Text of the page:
© Copyright Policy - open-access
Related In: Results  -  Collection

License
Show All Figures
getmorefigures.php?uid=PMC4471889&req=5

f4: Mucin 2 and Chromogranin A expression in colonoids.Day 10 single-crypt and large-body colonoids were stained for DAPI (blue), Muc2 or ChgA (green) and F-actin (red). (A) The 2D montage showing the presence of various globlet cells along the length of the single-crypt colonoid with mucus secreting into the lumen (white arrows). 3D reconstruction of the colonoid (right panel) shows its similarity in shape to isolated crypts, with the top opening and crypt bottom clearly distinguishable. (B) 3D orthoslice view and 2D montage through the depth of a crypt budding off a large-body colonoid at day 10 stained for DAPI, Muc2 and F-actin are shown. The lumen and selected cells along the length of the crypt bud are filled with mucus. (C) 3D orthoslice views and 2D montage of a crypt budding off a large-body colonoid stained for DAPI, ChgA and F-actin, showing the presence of two ChgA positive cells in the bottom region of the colonoid crypt (arrows). Scale bars: 50 μm.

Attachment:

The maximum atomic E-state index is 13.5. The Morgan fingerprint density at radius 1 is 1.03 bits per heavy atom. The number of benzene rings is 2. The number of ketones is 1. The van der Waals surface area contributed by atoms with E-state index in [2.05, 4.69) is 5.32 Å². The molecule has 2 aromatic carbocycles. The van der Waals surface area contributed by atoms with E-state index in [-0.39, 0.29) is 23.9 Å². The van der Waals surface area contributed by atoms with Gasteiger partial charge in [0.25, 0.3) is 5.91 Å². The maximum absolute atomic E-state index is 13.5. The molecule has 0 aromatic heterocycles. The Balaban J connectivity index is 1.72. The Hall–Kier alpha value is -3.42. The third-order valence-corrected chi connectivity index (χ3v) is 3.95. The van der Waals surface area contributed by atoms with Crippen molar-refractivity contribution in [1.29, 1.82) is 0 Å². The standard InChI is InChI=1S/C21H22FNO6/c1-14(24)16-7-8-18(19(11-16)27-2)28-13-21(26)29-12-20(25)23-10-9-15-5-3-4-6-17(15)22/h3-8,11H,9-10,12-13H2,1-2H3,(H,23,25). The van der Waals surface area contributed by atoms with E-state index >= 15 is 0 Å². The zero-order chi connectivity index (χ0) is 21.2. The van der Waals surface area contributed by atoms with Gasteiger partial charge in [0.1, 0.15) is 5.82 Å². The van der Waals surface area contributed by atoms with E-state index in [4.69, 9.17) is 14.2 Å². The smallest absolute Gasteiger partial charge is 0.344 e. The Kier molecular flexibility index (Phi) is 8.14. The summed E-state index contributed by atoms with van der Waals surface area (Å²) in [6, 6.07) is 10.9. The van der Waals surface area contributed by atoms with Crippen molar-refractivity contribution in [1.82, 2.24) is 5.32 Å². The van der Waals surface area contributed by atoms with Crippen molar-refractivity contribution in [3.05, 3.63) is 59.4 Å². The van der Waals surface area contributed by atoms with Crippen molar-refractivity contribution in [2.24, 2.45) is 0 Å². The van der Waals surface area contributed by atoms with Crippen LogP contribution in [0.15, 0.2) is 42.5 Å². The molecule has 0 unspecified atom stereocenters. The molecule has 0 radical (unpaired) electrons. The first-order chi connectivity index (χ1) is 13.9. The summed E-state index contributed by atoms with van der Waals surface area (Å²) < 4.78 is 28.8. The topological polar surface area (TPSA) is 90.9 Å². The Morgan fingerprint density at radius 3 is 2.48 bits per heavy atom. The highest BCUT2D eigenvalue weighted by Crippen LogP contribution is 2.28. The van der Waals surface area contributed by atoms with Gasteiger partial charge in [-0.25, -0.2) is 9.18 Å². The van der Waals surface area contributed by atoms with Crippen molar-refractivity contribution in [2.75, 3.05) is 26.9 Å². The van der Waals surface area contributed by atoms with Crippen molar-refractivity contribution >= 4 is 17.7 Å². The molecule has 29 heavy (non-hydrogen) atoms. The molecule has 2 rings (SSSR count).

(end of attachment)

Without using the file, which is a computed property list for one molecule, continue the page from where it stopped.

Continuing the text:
Mentions: As verification that the colonoids were functionally normal and that the cells were growing and differentiating appropriately, the single-crypt colonoids were immuno-stained for Mucin 2 (Muc2)27. Muc2 is an indicator of the presence of globlet cells, a differentiated cell type of the colon crypt (Fig. 4A–B). Figure 4A shows a montage of 2D confocal images through the depth of a day 10 single-crypt colonoid where mucin can be seen secreting out of the globlet cells at various regions of the colonoid (white arrows in Fig. 4A). The colonoid had developed a near complete crypt shape with a top and bottom (Fig. 4A) and a distinct lumen lined by F-actin where the mucin was secreted into (this directionality is indicative of normal development). Figure 4B shows the montage of 2D confocal sections through a crypt budding from a day 10 large-body colonoid with the mucin (in green) present in cells along the length of the colonoid-crypt as well as in the lumen (see orthoslice views, right panel). Figure 4C shows the montage of 2D confocal images of a crypt budding from a day 10 large-body colonoid with two cells at the bottom of the crypt bud expressing Chromogranin A (ChgA, marker for enzyme secreting entero-endocrine cells28, white arrows in Fig. 4C). The expression of these two differentiation markers (Muc2 and ChgA) are similar to that observed in isolated colon crypts (Supplementary Fig. S2) and as reported by Sei et al.29 for duodenum crypts grown in vitro.